Taking a closer at how it achieves these aims (which may at times play like Fassbinder synopsizing Sirk, but so be it), the question seems to be what is the engine of this violence? The film quickly supplies the answer. It becomes apparent from the beginning that Slap Shot will be a film for Americans (not a simple Hollywood export, then) and about America itself, something soon confirmed in the mock-patriotic title sequence. The brilliant first scene, a ‘cold open’, operates – like so much of the film – on this dual level. Hockey, it seems to say, is, let’s face it, foreign – something the majority of Americans know little about, belonging as it does to our northern neighbors. (Interestingly enough, the only complete version of the scene I could find for you is dubbed in French).

A weekly TV interview show thus initiates hockey novices into the somewhat obscure rules/procedures of the fastest game on Earth. In the particular interview that opens the film, we learn of the various transgressions that can land a hockey player in the ‘penalty box’ (another sports idiom, adopted by parents for use with the children of my generation). French-Canadian goalie Denis – hockey purist and simple, romantic soul – lists and demonstrates these illegal maneuvers with the liberal, surprised assistance of his greasily-toupeed interlocutor in a way that would make Daffy Duck proud. They are, Denis adds, something only “English pig(s) without brains” would engage in – us! Significantly, alongside learning what we are not allowed to do, we also see what we can do (this recalls a personal anecdote in which, after repeating an inappropriate word at home that at I had heard at school, I allegedly asked my mother to enumerate any and all ‘bad words’ so that I would “know what not to say”).    (click image for video)

It is important to emphasize just how this is presented. In standard Hollywood fare – which by 1977 was mutating into the Blockbuster, the famous death knell of 1970’s cinema soon to gain a stranglehold on the market – film and TV interview would likely start together. Instead, we see the two men just prior to the interview commencing, looking hapless. Initially this creates confusion in the viewer as well but ultimately it gives us a comic distance from the action, a second perspective that lingers. The first noises we hear are off-screen – an advertisement for spring water which unconsciously prompts Denis to go off-screen likewise and wet his whistle, returning late for the start. Process is thus revealed, and comedy is increased. Eating the cake, too.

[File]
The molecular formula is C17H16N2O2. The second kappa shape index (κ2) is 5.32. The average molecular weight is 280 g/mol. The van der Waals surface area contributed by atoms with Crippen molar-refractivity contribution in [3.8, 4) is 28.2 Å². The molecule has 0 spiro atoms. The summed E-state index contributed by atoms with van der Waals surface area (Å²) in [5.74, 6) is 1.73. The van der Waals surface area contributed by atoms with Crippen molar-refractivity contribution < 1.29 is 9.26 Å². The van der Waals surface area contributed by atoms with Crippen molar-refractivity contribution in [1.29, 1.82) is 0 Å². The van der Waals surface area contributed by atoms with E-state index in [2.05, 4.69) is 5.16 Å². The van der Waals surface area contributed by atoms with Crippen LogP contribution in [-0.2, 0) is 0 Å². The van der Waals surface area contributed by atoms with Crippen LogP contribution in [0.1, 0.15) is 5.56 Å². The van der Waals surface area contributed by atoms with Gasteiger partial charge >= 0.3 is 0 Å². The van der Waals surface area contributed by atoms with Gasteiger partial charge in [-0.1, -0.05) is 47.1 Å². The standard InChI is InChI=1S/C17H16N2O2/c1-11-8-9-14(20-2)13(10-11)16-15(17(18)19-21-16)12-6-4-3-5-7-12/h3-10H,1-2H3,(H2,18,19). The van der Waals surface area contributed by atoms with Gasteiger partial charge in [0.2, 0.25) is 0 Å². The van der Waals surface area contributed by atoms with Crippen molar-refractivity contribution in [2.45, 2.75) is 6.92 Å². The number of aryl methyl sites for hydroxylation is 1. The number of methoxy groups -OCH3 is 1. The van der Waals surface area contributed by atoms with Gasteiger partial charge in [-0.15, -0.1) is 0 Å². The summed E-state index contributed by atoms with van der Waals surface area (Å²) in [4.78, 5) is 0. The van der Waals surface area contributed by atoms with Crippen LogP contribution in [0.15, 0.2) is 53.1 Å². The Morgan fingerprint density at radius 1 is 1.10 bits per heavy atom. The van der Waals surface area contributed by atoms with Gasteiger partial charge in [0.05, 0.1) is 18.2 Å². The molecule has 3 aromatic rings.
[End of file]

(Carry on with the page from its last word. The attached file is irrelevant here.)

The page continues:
Goalkeeper Denis concludes the demonstration with a few calmly delivered sentences that sound silly but nonetheless play like a moral prescription, the simplicity of which the characters of the film, for reasons we are about to go into, will fail spectacularly to grasp: “(If) you do that (commit a foul), you go to the box – two minutes by yourself – and you feel shame, you know. And then you get free.”

Thomas Scheff and Suzanne Retzinger, in their penetrating study of shame as the primary emotional trigger of human conflict, invoke the poet Ovid in defense of their thesis. In what the Roman dubbed the age of wickedness – humanity’s last act, as it were – shame ‘took flight’; a loss of the sense of shame allowed for the unspeakable to take place. The authors explain it like this: “Shame functions as an automatic pilot, a gyroscope. When it is bypassed, individuals and groups lose their moral direction, leading to conflict and anarchy.” (p.29) We experience shame when our social bonds are threatened – anytime we ‘lose face.’ All things being equal – as in the situation Denis innocently describes – a sense of shame is a normal and healthy part of learning from our mistakes and repairing relationships. But if unacknowledged – if shame is denied or ignored – it can become a veritable powder keg.

The validity of first part of this argument can be seen in how we deal with our problems as individuals in society, be it in the private or public realm. Rather than taking the time to admit and deal with the difficulties brought about by significant changes, we are instead advised to “make the best of it”, “take it one day at a time”, or even “be a man”. Indeed, such clichéd exhortations (part, I do believe, of this ‘structural violence’) are still in use, even if, ironically, they are rarely spoken openly. Shame has “gone underground”, as Scheff & Retzinger put it; that is, we are ashamed of being ashamed. The beaten-down Charlestown players understand their plight but remain only dimly aware of how it is actually affecting them. Despite mild protests from the veteran players that the Hansons are “embarrassing”, they gradually acquiesce to the new strategy, some taking to the violent thuggery with enthusiasm (the gentlest guy on the team changes his name to “Killer”). They behave unlike themselves – shame is bypassed. And violence during the game on the ice, however displaced, seems to them preferable to directing it inward or (as the owner would no doubt agree) at a likelier target…